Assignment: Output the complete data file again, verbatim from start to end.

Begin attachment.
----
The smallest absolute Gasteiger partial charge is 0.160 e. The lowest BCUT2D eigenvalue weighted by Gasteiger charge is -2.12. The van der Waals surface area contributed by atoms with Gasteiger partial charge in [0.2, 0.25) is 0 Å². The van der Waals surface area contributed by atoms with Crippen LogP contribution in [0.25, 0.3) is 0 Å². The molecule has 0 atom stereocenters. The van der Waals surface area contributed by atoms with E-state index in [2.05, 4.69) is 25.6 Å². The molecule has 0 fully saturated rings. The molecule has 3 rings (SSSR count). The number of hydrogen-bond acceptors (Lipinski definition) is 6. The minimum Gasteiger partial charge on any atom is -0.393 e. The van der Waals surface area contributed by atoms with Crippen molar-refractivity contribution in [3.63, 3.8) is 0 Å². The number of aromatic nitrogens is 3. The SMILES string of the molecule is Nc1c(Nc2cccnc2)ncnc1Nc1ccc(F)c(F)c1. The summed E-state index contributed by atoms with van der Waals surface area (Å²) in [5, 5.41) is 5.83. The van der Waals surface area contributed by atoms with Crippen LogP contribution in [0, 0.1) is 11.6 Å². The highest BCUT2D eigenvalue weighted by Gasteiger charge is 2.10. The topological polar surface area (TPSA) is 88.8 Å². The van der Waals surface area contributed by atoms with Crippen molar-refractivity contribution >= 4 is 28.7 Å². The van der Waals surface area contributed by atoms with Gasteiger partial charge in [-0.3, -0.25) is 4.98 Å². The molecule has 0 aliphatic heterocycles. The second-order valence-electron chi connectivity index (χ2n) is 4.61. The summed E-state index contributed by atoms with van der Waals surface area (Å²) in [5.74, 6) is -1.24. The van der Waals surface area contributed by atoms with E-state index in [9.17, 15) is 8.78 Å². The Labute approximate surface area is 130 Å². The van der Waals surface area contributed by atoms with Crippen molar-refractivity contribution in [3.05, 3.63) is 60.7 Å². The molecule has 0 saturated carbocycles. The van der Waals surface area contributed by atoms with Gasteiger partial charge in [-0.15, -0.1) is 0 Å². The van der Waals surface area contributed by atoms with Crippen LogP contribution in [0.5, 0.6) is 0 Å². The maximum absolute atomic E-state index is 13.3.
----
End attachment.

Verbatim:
The smallest absolute Gasteiger partial charge is 0.160 e. The lowest BCUT2D eigenvalue weighted by Gasteiger charge is -2.12. The van der Waals surface area contributed by atoms with Gasteiger partial charge in [0.2, 0.25) is 0 Å². The van der Waals surface area contributed by atoms with Crippen LogP contribution in [0.25, 0.3) is 0 Å². The molecule has 0 atom stereocenters. The van der Waals surface area contributed by atoms with E-state index in [2.05, 4.69) is 25.6 Å². The molecule has 0 fully saturated rings. The molecule has 3 rings (SSSR count). The number of hydrogen-bond acceptors (Lipinski definition) is 6. The minimum Gasteiger partial charge on any atom is -0.393 e. The van der Waals surface area contributed by atoms with Crippen molar-refractivity contribution in [3.63, 3.8) is 0 Å². The number of aromatic nitrogens is 3. The SMILES string of the molecule is Nc1c(Nc2cccnc2)ncnc1Nc1ccc(F)c(F)c1. The summed E-state index contributed by atoms with van der Waals surface area (Å²) in [5, 5.41) is 5.83. The van der Waals surface area contributed by atoms with Crippen LogP contribution in [0, 0.1) is 11.6 Å². The highest BCUT2D eigenvalue weighted by Gasteiger charge is 2.10. The topological polar surface area (TPSA) is 88.8 Å². The van der Waals surface area contributed by atoms with Crippen molar-refractivity contribution >= 4 is 28.7 Å². The van der Waals surface area contributed by atoms with Gasteiger partial charge in [-0.3, -0.25) is 4.98 Å². The molecule has 0 aliphatic heterocycles. The second-order valence-electron chi connectivity index (χ2n) is 4.61. The summed E-state index contributed by atoms with van der Waals surface area (Å²) in [5.74, 6) is -1.24. The van der Waals surface area contributed by atoms with E-state index in [9.17, 15) is 8.78 Å². The Labute approximate surface area is 130 Å². The van der Waals surface area contributed by atoms with Crippen molar-refractivity contribution in [3.05, 3.63) is 60.7 Å². The molecule has 0 saturated carbocycles. The van der Waals surface area contributed by atoms with Gasteiger partial charge in [-0.15, -0.1) is 0 Å². The van der Waals surface area contributed by atoms with Crippen LogP contribution in [0.5, 0.6) is 0 Å². The maximum absolute atomic E-state index is 13.3.